If you are in favor of protecting the investment you have made in your real property and you want to keep your assessments from rising exponentially, let your State Senator and Representative know in the next few days. If you do not, the votes they cast will directly affect your pocketbook.

A right of redemption is a concept that is both pro-owner and pro-association without directly affecting your pocketbook. This right allows a real property owner whose property has been taken via foreclosure an opportunity to buy the property back. Senate Bill 507 filed by Senator John Carona has been passed by both the Senate and the House, and is now in a conference committee to work out the differences between the two chambers’ versions. It is one of the only bills under consideration affecting property owner associations that realistically has time to pass before the session ends at the end of May. And it may not make it either if the onerous amendments submitted by Houston area Representatives are not removed by the conference committee members.

This bill in its original version allowed a 90 day right of redemption. Numerous floor amendments were attached to the bill prior to it being referred to committee. One floor amendment extended the right of redemption to two years. Other amendments were just plain political jockeying...imposing a 2 year moratorium on association foreclosures, requiring associations to pay retroactively for the equity lost at foreclosure, implementing complicated foreclosure minimum bids, and requiring in person visits by Board members.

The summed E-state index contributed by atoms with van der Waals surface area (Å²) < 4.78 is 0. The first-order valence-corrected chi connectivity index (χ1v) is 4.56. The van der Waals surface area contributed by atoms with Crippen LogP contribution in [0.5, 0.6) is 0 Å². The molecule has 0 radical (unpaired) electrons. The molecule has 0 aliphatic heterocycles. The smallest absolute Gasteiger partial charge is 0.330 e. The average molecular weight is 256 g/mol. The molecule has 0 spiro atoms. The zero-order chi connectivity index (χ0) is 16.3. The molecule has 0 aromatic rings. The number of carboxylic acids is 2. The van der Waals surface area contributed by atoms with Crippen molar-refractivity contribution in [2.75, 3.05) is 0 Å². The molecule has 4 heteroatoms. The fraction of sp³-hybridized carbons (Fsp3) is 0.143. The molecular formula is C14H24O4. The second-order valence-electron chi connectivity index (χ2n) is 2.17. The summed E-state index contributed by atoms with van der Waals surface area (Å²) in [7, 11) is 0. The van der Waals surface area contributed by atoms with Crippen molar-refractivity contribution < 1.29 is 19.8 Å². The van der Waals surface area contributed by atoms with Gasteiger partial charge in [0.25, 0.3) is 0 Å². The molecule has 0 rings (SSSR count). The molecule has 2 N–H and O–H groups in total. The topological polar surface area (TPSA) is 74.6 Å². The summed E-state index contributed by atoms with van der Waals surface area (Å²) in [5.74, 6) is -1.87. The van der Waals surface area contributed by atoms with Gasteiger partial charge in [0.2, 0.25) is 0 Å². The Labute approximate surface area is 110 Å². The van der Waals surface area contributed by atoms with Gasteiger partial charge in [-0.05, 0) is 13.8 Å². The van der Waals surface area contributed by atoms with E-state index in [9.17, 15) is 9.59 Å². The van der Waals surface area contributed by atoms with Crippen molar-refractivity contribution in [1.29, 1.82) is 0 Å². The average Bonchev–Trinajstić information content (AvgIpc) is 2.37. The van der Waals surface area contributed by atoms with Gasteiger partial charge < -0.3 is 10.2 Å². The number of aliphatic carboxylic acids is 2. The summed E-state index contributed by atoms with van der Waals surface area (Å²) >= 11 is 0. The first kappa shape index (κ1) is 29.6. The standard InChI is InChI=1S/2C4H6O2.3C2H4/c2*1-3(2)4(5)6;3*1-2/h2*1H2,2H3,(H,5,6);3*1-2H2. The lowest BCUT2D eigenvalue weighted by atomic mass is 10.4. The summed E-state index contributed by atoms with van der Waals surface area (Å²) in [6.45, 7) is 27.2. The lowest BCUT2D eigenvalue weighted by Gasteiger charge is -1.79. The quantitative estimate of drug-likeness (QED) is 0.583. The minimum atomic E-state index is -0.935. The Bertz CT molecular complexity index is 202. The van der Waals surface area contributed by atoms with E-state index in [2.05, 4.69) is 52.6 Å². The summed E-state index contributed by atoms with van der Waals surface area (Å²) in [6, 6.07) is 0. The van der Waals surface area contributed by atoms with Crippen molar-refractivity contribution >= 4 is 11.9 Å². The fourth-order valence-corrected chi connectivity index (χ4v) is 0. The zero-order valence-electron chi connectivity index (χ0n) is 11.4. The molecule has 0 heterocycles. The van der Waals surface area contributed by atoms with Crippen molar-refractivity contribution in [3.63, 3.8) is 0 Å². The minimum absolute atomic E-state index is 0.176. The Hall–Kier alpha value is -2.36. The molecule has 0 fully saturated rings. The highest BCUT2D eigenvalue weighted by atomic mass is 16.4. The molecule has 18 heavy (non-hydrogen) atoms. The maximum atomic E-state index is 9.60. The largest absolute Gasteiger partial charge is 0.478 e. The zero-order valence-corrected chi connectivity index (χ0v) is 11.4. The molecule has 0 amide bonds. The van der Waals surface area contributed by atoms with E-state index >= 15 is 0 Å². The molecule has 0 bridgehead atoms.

Whether the right of redemption is 90 days or two years or somewhere in between, let your legislators know that you support the right of redemption concept and that you do not support the other floor amendments, which would bankrupt associations. If you’re not sure who your State Senator and Representative are, go to www.capitol.state.tx.us and click on “Who Represents Me” at the top of the left column.

The right of redemption would allow others like Ms. Blevins to buy their home back after it foreclosed. And property owner associations still have a tool to assure a steady stream of income to provide services to protect your investment and maintain and even increase amenities in Clear Lake that we enjoy so much.

Dick H. Gregg, III is an attorney in Clear Lake at the law firm of Gregg & Gregg, P.C. He practices property owner association law in Galveston, Harris, and Fort Bend Counties. He also is the President of Middlebrook Community Association and serves on the Association of Clear Lake Communities.